Solar Impulse 2, the aircraft attempting to circumnavigate the world fueled only by sun power, will be grounded in Hawaii until next April for battery repairs. On July 3, the plane completed the longest leg of its global flight – a record-breaking (non-stop, solo piloted) five-day, five-night journey from Nagoya, Japan, to Hawaii – during which its storage batteries overheated, sustaining “irreversible” damage, according to a statement from the team.
The route from Japan was piloted by Andre Borschberg. Following several days of essential repairs, it was planned for Betrand Piccard to command the next stage of the journey to Phoenix, Arizona. Maintenance checks indicated that the temperature of the batteries during quick ascents and descents in a tropical climate was “not properly anticipated.” The aircraft is now housed in a University of Hawaii hangar at the Kalaeloa airport on Oahu while repairs are made.hangar in Hawaii while the engineering team researches options for improved cooling and heating. The remainder of the journey has been suspended until 2016.
“The damage to the batteries is not a technical failure or a weakness in the technology,” the team said. “Setbacks are part of the challenges of a project which is pushing technological boundaries to the limits.”
Although Solar Impulse 2 has a wingspan larger than that of a Boeing 747, equipped with 17,000 solar cells that power its four electric motors – the aircraft only weighs about 5,000 pounds – as much as a minivan. The solar cells recharge lithium batteries that allow the plane to fly at night.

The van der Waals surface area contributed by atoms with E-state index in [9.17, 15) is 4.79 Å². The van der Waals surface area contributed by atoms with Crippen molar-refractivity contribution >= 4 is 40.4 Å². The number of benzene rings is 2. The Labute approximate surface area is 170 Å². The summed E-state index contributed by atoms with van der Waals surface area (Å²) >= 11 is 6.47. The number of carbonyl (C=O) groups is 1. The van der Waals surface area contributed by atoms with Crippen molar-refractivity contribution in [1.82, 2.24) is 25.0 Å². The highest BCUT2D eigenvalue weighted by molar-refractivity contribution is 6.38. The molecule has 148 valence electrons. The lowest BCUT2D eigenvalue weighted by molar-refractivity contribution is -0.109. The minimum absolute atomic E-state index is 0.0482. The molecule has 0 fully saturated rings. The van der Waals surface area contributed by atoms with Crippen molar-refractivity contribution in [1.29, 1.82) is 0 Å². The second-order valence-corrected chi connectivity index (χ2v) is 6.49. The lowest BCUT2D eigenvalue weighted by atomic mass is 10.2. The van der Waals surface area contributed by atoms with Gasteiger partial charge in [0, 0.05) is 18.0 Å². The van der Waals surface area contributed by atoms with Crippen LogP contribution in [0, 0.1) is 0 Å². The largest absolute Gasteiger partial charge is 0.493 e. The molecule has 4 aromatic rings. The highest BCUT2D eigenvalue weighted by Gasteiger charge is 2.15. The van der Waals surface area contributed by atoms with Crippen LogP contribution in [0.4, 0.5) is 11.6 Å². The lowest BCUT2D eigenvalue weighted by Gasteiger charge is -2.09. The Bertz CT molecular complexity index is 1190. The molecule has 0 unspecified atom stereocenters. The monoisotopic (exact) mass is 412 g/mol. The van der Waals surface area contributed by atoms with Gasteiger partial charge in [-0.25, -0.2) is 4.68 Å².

The battery problems were not the first project setback. Weather problems delayed the first leg of the Pacific flight, and after finally taking off from Nanjing, China, in May en route to Hawaii, the plane landed in Nagoya, Japan after high winds damaged a wing.
The Solar Impulse team said in a news release that there was no weakness with the technology, but the team didn’t anticipate temperature fluctuations associated with rapid altitude changes in a tropical climate. They will continue the attempt to circumvent the globe.
“Solar Impulse is attempting a historic first of flying around the world only on solar energy,” the pilots said in a statement. “And while Solar Impulse has completed eight legs, covering nearly half of the journey, setbacks are part of the challenges of a project which is pushing technological boundaries to the limits.”
The 13-leg journey started in Abu Dhabi in the United Arab Emirates in early March. Stay connected to up-to-the-minute status at the Solar Impulse website (link here).